- The Washington Times - Tuesday, January 24, 2006

Ford Motor Co. yesterday said it will close 14 North American manufacturing facilities and cut employment by up to 30,000 in the next six years as part of a broad restructuring meant to reverse financial losses and stabilize eroding sales in the company’s home market.

U.S. automakers and their suppliers are laying off tens of thousands of workers as they struggle to overcome high pension, health care and wage costs; strong foreign competition; and auto designs that have limited consumer appeal.

General Motors Corp., the top U.S. automaker, in November said it would shutter a dozen facilities and eliminate 30,000 jobs. The entire auto sector announced 110,016 job cuts last year, including more than 45,400 among suppliers such as Lear Corp. and Dana Corp., said Challenger, Gray & Christmas, a consulting firm.

Ford, founded in 1903 and the second-largest U.S. auto company, yesterday said it will eliminate as much as a quarter of its North American work force by 2012. It already had announced the elimination this year of 4,000 white-collar jobs.

“In the long run, we will create far more stable and secure jobs. We all have to change. And we all have to sacrifice,” said William Clay Ford Jr., chairman and chief executive of the Dearborn, Mich., company.

Ford’s worldwide operations turned a profit in 2005, but the company’s North American auto operations posted a pretax loss of $1.6 billion amid declining sales.

Mr. Ford and Mark Fields, president of Ford’s Americas division, yesterday outlined the company’s second revitalization plan since 2002 — this one called the “Way Forward.”

It includes one new manufacturing facility, in a yet-to-be-determined location, but also the idling of 14 others to reduce capacity by 1.2 million units, or about 26 percent. Ford also is changing its lineup to include fewer big sport utility vehicles and more cars, crossover SUVs and gas-electric hybrids.

Ford did not detail specific changes to its lineup, but pointed to its pickup trucks and Mustang as models of success it hopes to emulate with the Ford Fusion, a midsize sedan built on a Mazda platform, and the Ford Edge, a crossover.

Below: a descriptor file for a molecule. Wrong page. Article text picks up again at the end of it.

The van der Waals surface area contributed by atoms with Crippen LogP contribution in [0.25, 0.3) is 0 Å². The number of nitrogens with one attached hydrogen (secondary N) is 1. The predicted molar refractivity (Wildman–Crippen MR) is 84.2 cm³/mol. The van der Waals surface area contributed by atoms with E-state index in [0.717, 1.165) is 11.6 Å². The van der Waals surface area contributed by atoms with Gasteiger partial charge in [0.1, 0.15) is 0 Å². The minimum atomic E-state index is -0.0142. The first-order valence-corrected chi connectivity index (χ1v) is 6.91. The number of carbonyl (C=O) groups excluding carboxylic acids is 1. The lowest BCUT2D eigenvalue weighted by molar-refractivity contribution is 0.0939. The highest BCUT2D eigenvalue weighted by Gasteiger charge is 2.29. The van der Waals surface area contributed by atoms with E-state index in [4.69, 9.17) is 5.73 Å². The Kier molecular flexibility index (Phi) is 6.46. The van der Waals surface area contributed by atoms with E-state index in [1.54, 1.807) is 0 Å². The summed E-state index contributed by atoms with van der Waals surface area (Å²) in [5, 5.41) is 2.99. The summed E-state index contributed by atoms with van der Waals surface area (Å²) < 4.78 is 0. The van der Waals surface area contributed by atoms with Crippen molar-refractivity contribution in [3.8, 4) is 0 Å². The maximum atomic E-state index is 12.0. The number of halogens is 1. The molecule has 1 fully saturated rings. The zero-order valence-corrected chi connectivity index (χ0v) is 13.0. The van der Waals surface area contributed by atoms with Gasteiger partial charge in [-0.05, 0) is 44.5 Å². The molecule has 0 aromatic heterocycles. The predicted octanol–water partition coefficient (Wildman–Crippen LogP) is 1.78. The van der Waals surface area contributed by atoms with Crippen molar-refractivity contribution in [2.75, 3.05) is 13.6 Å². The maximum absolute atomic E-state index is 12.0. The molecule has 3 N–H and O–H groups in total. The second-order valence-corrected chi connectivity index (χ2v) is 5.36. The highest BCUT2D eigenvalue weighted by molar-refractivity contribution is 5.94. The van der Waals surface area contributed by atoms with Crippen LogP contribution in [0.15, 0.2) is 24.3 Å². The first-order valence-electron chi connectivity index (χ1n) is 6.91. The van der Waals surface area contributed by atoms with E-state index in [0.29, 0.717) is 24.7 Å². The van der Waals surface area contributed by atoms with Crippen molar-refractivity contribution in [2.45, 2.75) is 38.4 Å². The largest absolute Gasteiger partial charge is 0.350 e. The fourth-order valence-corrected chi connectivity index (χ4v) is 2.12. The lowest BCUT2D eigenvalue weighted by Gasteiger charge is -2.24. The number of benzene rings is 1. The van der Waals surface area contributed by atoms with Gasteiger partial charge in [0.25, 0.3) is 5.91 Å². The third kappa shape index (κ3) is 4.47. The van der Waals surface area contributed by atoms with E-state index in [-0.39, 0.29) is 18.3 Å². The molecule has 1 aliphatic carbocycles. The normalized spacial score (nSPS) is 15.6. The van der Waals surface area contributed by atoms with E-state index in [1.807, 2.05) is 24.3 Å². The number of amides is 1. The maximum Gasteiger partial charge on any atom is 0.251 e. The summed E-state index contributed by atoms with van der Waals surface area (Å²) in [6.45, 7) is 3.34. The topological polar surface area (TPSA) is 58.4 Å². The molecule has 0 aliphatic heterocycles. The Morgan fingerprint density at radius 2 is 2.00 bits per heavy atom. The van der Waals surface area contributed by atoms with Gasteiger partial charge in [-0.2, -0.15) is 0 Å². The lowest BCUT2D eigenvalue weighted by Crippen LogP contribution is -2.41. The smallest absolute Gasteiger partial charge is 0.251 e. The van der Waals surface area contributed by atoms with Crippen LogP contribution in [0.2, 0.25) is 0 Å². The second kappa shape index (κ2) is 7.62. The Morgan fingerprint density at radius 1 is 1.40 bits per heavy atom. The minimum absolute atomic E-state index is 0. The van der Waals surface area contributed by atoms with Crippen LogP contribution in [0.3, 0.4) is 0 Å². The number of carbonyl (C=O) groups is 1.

Mr. Fields said the change reflects rising prices for gasoline, which has tamped down sales of gas-guzzling SUVs, and acknowledged stiff competition from foreign competitors, such as Japan’s Toyota, Honda and Nissan, which are offering more models.

“We expect more than 300 nameplates by the decade’s end — a 50 percent increase in only seven years. That’s unprecedented, and it has spelled the end of the Big Three as we know it,” Mr. Fields said of GM, Ford and DaimlerChrysler. “Today, it’s the up-for-grabs Big Six and a competitive shootout like we’ve never seen before.”

The Japanese companies are expanding sales and operations in the U.S. Toyota, for example, last year announced that it would build new plants in San Antonio and Woodstock, Ontario, to increase its manufacturing capacity to 1.81 million autos by 2008. Hyundai, a South Korean automaker, opened its first U.S. plant in May in Montgomery, Ala.

Ford is having more success in foreign markets, posting profits in Asia, Europe and South America. The company, for example, is expanding its manufacturing facilities and introducing new products with a more than $1 billion investment in China, the Associated Press reported last week. The autos are sold in the fast-growing country.

The United Autoworkers (UAW), which represents Ford workers, said the “Way Forward” plan, like the 2002 strategy, is a misguided attempt to gain profits by cutting workers and closing plants in North America.

“Then, as now, the focus should instead be on striving to gain market share in this competitive market by offering consumers innovative and appealing products,” said UAW President Ron Gettelfinger.

Mr. Gettelfinger said the cuts would make negotiations on a new contract, due in 2007, more difficult.

But analysts said Ford is going to have to force the UAW to make concessions on salary, benefits and workplace rules if it is to become more competitive.

“Somehow Ford is going to have to take on the UAW,” said Jim Hossack, a consultant with AutoPacific Inc., an industry research firm.

Peter Morici, a professor at the University of Maryland, said the plan does not clearly state how Ford will get its labor and design costs in line with its Japanese competitors, a shortcoming that will limit its ability to compete on price, quality and content.

“In a nutshell, the ‘Way Forward’ looks like the road to Chapter 11,” Mr. Morici said, naming the most common filing under U.S. Bankruptcy Code.

Investors were less skeptical. Ford gained 42 cents, or 5.3 percent, to $8.32 in trading on the New York Stock Exchange.

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